RTOM Black Holes review

These Black Holes could be a revelation

  • £77

MusicRadar Verdict

If you have a dedicated kit for practising, a more permanent option like Remo’s Silentstroke heads will save you a lot of money. But for speed, sound and feel, RTOM has done a great job.


  • +

    The Black Hole system does exactly what it sets out to do.


  • -

    A tad pricey.

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Noise is the second biggest problem we encounter as drummers, the first being the anger of everyone around us who has to deal with it. 

It can make playing on an acoustic kit at home very difficult, or even impossible. Of course, there are a number of products to help with this on the market, and progression from simple rubber mutes has increased over the last couple of years with the introduction of products such as Remo’s Silentstroke mesh heads and Zildjian’s L80 Low Volume cymbals. 

Now, MoonGel manufacturer RTOM wants to help you to keep the peace with the introduction of its new Black Hole system. 


The concept is quite simple: you get the sound of your acoustic kit, but quiet, and it does the job in a different way to what we’ve seen before. Each ‘pad’ comprises a tension-able mesh head, which sits within a rubber collar.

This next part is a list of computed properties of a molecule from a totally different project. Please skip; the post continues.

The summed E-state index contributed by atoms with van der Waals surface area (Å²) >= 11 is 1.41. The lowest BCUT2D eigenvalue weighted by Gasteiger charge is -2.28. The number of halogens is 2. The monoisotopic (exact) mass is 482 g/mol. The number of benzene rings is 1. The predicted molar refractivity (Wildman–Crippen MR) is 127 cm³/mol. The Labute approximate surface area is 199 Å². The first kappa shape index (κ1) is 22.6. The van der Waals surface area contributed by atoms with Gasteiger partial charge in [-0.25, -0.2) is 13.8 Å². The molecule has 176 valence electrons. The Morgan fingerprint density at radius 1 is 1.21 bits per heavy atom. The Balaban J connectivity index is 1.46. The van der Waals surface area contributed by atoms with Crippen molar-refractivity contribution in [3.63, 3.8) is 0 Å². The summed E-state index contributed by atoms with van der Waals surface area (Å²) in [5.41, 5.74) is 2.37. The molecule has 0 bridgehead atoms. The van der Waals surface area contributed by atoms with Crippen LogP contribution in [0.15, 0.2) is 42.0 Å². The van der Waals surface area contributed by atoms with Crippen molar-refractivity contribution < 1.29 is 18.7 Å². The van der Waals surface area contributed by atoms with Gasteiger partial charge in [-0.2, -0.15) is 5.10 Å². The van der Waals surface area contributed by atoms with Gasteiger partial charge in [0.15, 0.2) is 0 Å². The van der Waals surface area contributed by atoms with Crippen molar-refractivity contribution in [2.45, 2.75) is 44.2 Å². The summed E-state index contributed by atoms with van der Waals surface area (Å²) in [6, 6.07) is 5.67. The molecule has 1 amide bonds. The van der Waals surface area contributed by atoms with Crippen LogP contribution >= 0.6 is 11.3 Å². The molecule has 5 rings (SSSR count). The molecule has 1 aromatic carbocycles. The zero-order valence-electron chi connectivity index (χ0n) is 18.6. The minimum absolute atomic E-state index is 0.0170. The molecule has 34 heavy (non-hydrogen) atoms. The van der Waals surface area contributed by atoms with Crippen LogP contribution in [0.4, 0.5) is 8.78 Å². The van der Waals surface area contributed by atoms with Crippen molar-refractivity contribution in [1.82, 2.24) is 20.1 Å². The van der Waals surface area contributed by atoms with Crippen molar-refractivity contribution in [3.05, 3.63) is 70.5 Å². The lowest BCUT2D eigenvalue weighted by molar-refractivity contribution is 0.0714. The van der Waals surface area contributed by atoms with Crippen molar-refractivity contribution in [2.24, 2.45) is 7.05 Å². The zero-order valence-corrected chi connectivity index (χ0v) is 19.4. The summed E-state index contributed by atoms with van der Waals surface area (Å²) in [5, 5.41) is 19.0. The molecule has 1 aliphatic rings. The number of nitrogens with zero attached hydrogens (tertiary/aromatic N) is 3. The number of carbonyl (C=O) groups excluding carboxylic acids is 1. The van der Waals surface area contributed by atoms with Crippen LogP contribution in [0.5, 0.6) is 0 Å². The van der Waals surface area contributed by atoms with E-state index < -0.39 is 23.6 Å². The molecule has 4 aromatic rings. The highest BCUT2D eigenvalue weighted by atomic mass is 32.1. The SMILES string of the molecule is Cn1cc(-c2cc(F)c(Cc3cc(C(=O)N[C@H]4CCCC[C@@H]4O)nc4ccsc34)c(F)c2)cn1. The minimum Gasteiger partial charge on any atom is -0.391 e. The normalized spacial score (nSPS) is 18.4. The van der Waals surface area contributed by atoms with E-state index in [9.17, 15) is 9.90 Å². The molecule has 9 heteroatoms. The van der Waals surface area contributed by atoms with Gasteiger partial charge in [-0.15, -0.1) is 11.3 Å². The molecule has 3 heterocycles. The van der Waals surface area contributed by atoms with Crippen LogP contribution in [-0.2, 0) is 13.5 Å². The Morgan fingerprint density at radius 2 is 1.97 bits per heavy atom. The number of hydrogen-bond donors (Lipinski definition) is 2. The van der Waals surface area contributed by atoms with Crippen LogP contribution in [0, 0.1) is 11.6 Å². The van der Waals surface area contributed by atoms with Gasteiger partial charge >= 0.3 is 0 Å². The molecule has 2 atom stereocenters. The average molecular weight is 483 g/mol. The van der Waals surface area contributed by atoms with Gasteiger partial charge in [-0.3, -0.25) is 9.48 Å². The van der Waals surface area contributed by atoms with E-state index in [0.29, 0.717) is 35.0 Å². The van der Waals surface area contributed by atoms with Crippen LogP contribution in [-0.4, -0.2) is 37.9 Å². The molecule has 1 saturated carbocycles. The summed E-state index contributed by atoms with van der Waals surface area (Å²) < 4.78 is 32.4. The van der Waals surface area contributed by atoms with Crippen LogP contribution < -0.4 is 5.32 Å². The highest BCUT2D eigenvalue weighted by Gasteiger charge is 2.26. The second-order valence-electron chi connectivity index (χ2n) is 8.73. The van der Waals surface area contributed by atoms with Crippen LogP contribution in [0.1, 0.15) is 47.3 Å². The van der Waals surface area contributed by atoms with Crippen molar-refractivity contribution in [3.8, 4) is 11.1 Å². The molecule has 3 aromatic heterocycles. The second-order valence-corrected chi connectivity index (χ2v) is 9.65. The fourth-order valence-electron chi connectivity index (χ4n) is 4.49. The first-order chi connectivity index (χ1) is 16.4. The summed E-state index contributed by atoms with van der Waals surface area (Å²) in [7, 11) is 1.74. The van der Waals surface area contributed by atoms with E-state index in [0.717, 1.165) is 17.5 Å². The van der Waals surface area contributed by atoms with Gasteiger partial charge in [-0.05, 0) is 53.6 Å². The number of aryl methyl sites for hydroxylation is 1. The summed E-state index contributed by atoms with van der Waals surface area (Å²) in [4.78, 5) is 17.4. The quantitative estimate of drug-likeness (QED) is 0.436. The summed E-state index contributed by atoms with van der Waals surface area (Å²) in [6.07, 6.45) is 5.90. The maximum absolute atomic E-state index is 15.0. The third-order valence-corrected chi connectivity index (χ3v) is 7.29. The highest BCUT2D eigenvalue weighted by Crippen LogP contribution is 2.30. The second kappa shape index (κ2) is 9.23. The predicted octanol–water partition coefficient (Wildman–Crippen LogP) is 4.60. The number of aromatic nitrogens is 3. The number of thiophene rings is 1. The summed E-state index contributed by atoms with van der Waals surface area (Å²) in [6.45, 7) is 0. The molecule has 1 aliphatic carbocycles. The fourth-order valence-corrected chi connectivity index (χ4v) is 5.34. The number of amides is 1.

The collar of the pad is placed over the rim of your drum (if you have die-cast rims, you’ll need to purchase an additional elastic attachment), taking just a few seconds to get it in situ, and once you do, it sits proudly above the batter head by 1-2 inches. 

The bass drum attaches slightly differently, butting up against the hoop and held in place with bungee cords. A metal pedal attachment plate is also included with the bass drum pad. 

Hands on

So does it work? Simply, yes it does! The sound doesn’t feel like a compromise as you are still hearing your tuning and tone. Because there’s nothing in contact with your drum heads, the sound is completely sympathetic: very round, pure and forgiving, making it easy to play for long periods without fatigue. 

We were able to play along with music on hi-fi speakers at only slightly higher than normal listening levels. You might find you’ll need to adjust your stool or stand heights to recalibrate your comfort zone, but the height difference is uniform across each drum. The key benefit over other systems is the speed at which the pads can be taken on and off. 

Stuart Williams

I'm a freelance member of the MusicRadar team, specialising in drum news, interviews and reviews. I formerly edited Rhythm and Total Guitar here in the UK and have been playing drums for more than 25 years (my arms are very tired). When I'm not working on the site, I can be found on my electronic kit at home, or gigging and depping in function bands and the odd original project.